L.A. County to investigate alleged abuse of 4-year-old by his foster mother


The Los Angeles County Office of Child Protection will investigate the alleged abuse of a 4-year-old boy in Norwalk by his foster mother, the Board of Supervisors decided Tuesday.

The foster mother, 26-year-old Gabriela Casarez of Norwalk, was arrested Oct. 29 and has pleaded not guilty to two counts of child abuse and one count of assault leading to coma or paralysis after the boy, identified as Andres F., was hospitalized with life-threatening injuries.

The investigation will focus on the handling of the case by the Department of Children and Family Services and other county agencies, including the experience level of social workers and how they addressed language and cultural barriers.

The Office of Child Protection was created in 2015 after public outcry over the death of 8-year-old Gabriel Fernandez, whose mother and her boyfriend were convicted of torturing and murdering him. The office is independent of DCFS, reports directly to the supervisors and plays an oversight role, reviewing child deaths, recommending policy changes and encouraging collaboration among agencies.


The case of Gabriel Fernandez, a child who was killed after having been beaten, burned and shot with BBs, took a new twist when four social workers were charged with child abuse.

April 8, 2016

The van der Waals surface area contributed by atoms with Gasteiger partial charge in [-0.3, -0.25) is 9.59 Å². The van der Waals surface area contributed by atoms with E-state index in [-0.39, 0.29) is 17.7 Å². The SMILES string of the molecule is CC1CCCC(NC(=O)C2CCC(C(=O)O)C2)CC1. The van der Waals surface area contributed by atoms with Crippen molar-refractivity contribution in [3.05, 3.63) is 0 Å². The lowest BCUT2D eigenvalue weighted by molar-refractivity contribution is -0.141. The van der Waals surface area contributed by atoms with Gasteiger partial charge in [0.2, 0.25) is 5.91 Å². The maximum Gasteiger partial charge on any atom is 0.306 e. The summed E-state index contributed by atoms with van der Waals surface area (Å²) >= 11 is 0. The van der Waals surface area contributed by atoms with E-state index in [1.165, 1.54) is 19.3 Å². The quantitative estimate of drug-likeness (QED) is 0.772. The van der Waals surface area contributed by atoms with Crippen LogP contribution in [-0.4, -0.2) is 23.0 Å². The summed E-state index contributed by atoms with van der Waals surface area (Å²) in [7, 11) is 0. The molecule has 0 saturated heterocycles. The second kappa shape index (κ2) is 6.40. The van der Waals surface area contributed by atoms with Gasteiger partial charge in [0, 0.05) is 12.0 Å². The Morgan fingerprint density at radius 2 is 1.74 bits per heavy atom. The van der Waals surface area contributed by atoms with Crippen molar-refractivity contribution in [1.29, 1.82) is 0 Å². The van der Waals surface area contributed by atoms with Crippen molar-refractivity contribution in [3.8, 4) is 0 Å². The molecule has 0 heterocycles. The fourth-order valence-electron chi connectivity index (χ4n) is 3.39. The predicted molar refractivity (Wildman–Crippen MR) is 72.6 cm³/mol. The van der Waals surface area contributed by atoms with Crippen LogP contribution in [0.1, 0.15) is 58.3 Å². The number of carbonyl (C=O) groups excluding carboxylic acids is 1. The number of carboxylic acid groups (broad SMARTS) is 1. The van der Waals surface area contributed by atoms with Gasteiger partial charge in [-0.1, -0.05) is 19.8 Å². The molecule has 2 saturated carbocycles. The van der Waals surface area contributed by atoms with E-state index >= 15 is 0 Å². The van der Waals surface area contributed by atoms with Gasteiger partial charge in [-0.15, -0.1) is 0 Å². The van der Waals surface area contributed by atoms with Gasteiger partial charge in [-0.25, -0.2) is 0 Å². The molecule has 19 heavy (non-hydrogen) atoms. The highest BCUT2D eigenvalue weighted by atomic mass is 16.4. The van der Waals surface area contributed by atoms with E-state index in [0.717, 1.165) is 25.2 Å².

It remains unclear why the Norwalk boy was placed in Casarez’s care.

The boy and his birth mother speak an Indigenous Guatemalan language, and social workers failed to effectively communicate with the birth mother before removing the boy, raising questions about whether a language barrier contributed to his removal, his aunt said in an interview Nov. 4 with independent journalist Alberto Godinez.

“This is a good time to reimagine what it really does mean to protect a child in L.A. County,” said Supervisor Janice Hahn, who authored the motion calling for the investigation.

Supervisor Hilda Solis said the tragedy “probably could have been prevented had we done a better job of assessing the young child and really understanding his cultural and linguistic abilities and our lack in terms of staff understanding what that meant.”

In a statement Tuesday, DCFS said it “welcomes the involvement” of the Office of Child Protection.

“They are an important part of the checks and balances system for child welfare in Los Angeles County and their examination of our practices and protocols may lead to impactful changes that enhance safety and service delivery,” the statement said.

Indigenous families from Latin America have repeatedly been harmed by the county’s child welfare system, said Odilia Romero, co-founder and executive director of Comunidades Indigenas en Liderazgo, which provides translators for Indigenous languages.

Too often, Indigenous speakers are given Spanish translators, who misunderstand and misrepresent them in child welfare cases and other situations, Romero said.

Romero’s organization has worked with the Los Angeles Police Department to develop language cards to identify Indigenous languages and provide translation help. She would like to see similar efforts with county agencies.


This is “not the first child or the last” who may have been removed from family in part because of a language barrier, she said, blaming the county’s “reluctance to admit that Indigenous people from south of the border live and exist in L.A. County.”